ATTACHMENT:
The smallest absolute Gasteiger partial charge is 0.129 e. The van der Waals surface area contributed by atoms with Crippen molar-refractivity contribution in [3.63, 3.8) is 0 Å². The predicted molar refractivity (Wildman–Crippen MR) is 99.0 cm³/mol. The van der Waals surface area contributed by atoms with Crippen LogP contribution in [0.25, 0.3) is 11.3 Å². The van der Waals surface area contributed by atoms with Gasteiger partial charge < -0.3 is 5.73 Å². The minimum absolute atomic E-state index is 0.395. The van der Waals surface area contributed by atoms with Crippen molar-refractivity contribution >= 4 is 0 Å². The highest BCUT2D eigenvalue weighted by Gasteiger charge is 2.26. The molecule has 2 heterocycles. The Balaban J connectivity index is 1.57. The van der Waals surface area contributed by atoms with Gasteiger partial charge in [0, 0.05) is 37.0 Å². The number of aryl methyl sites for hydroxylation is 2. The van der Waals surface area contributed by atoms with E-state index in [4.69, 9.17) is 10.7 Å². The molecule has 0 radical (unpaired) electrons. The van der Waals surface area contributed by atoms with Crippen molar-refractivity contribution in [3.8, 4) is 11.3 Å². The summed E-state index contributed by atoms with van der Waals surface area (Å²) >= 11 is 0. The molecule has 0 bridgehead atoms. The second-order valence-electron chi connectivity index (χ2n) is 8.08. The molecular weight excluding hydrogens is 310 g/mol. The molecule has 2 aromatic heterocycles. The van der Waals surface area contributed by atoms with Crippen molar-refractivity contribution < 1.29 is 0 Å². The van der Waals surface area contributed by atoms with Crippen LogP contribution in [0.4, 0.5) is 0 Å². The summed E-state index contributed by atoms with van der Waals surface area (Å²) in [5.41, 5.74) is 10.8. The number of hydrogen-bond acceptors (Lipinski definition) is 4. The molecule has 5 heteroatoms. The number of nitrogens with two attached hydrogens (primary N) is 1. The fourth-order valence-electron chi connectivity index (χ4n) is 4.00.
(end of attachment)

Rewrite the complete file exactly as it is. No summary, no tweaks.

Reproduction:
The smallest absolute Gasteiger partial charge is 0.129 e. The van der Waals surface area contributed by atoms with Crippen molar-refractivity contribution in [3.63, 3.8) is 0 Å². The predicted molar refractivity (Wildman–Crippen MR) is 99.0 cm³/mol. The van der Waals surface area contributed by atoms with Crippen LogP contribution in [0.25, 0.3) is 11.3 Å². The van der Waals surface area contributed by atoms with Gasteiger partial charge < -0.3 is 5.73 Å². The minimum absolute atomic E-state index is 0.395. The van der Waals surface area contributed by atoms with Crippen molar-refractivity contribution >= 4 is 0 Å². The highest BCUT2D eigenvalue weighted by Gasteiger charge is 2.26. The molecule has 2 heterocycles. The Balaban J connectivity index is 1.57. The van der Waals surface area contributed by atoms with Gasteiger partial charge in [0, 0.05) is 37.0 Å². The number of aryl methyl sites for hydroxylation is 2. The van der Waals surface area contributed by atoms with E-state index in [4.69, 9.17) is 10.7 Å². The molecule has 0 radical (unpaired) electrons. The van der Waals surface area contributed by atoms with Crippen molar-refractivity contribution in [3.8, 4) is 11.3 Å². The summed E-state index contributed by atoms with van der Waals surface area (Å²) >= 11 is 0. The molecule has 0 bridgehead atoms. The second-order valence-electron chi connectivity index (χ2n) is 8.08. The molecular weight excluding hydrogens is 310 g/mol. The molecule has 2 aromatic heterocycles. The van der Waals surface area contributed by atoms with Crippen molar-refractivity contribution < 1.29 is 0 Å². The van der Waals surface area contributed by atoms with Crippen LogP contribution in [0.4, 0.5) is 0 Å². The summed E-state index contributed by atoms with van der Waals surface area (Å²) in [5.41, 5.74) is 10.8. The number of hydrogen-bond acceptors (Lipinski definition) is 4. The molecule has 5 heteroatoms. The number of nitrogens with two attached hydrogens (primary N) is 1. The fourth-order valence-electron chi connectivity index (χ4n) is 4.00.